Autonomous Networks and the CSPs’ Ecosystem

My recent report Digital ecosystems: setting new standards for integration describes the standards work being carried out by TM Forum and MEF for ordering end-to-end broadband services. These services often transcend the service boundaries of different communications service providers (CSPs), meaning that services need to be provided by multiple operators.

The standard APIs developed by TM Forum and MEF are applicable to:

  • Enterprise to CSP services and between CSPs
  • Multiple services: IP, carrier Ethernet, SD-WAN/secure access service edge (SASE), and Layer 1 optical services
  • Researching, ordering, and managing the services

These APIs support a robust ecosystem to exchange services in which they provide automated interactions between the different parties, without the need for human involvement. But to meet the stated goal “to reduce ordering and provisioning intervals from the current 30 to 90 days to just 30 to 90 seconds” requires much more than intercompany interfaces. It requires automation of many processes inside the CSP, including CRM, ordering, provisioning, billing and ongoing operations. In the rest of this blog, we focus on the network part of this required functionality.

Autonomous networks will power the digital ecosystem

The automated network operations processes described above are being built into autonomous networksbeing deployed by some CSPs. Fully autonomous networks immediately configure themselves upon receipt of a new or changed request for a service as well as fix (and optimize) themselves immediately if an abnormal condition occurs, without human intervention. In doing so they provide zero-touch, zero-trouble, and zero-wait operations.

Current APIs rely on templates of services or slices (with some parameters) in what is usually called network-as-a-service (NaaS). Here, the customer uses an API that specifies all the ordering information, to a great level of detail. These specification methods use, for example, a standard 5G slice template that specifies the service characteristics desired and the values of those parameters.

Using these templates requires that the customer understands the technical details of the template and how they will be applied. To attack that problem, some CSPs are providing simplified templates offering, for instance, three different types of communications packages to gaming companies, depending upon the quality and latency desired.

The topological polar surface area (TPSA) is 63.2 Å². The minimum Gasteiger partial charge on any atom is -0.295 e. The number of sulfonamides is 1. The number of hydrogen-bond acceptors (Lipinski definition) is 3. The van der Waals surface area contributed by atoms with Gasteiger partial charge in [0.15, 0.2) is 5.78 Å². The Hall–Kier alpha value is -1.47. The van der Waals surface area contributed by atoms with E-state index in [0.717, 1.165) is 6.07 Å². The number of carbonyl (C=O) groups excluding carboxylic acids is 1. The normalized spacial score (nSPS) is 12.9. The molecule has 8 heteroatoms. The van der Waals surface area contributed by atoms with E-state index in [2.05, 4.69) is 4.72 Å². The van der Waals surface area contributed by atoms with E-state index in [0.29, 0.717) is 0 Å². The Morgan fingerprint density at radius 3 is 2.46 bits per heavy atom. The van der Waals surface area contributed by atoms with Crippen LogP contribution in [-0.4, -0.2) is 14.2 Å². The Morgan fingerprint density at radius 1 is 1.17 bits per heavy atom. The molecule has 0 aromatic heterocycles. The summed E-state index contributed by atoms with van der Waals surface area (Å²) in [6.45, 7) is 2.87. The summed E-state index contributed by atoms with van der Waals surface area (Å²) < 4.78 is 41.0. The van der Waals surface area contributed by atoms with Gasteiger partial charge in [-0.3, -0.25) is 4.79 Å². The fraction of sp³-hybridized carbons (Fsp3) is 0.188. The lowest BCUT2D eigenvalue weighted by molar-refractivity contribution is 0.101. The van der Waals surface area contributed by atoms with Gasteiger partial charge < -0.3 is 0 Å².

The next step in the evolution will attempt to bring simplicity, but with greater flexibility in the services offered, intent-based interfaces.

Intent-based interfaces will be the future

To optimize the use of these automated capabilities and support the NaaS business model will require that the machine-powered API interface to users becomes more like an automated version of the current human-powered interface to enterprise customers. Here the customer describes to the CSP (usually a salesperson, supported by an engineering person) what it needs to accomplish, speaking in their business terms. Then the sales and engineering team do their best to turn that “intent” into a detailed network design that is iterated with the customer until agreement is reached.

Currently, these designs can take several weeks to produce. And there can be several potential problems:

  • The design often does not quite match the requirements, due to inaccuracies in understanding them and in translating them into a detailed design.
  • The customer requirements often change during the extended time period.
  • The customer has a tendency to put in the same request to several CSPs simultaneously, then keep only the order that is delivered first.

With intent-based interfaces, the customer uses an intent-based language that specifies requirements but does not get involved in the detailed design of the network service. Thus, intent-based interfaces require the automation of the design process.

Automating the design process will provide customers with their desired services immediately, obviating the problems described above. Such automated interfaces that support design functions are called intent-based interfaces, as detailed in our report Intent in autonomous networks.

It will be a journey

All these elements are evolving together and will likely take the best part of a decade to become ubiquitous. Current work to move networks to autonomous operations and provide automated, high-level interfaces amongst communications ecosystem partners is evolving and moving forward quickly. As it evolves, it will become the automated communications piece of a much larger ecosystem that will include communications, computing and storage, application platforms, for such things as IoT, blockchain, and quantum encryption systems, and industry-specific applications. These together will provide digital enablement platforms for enterprises in a wide range of industries.

Contact Mark Mortensen at for more information.

Similar Blogs: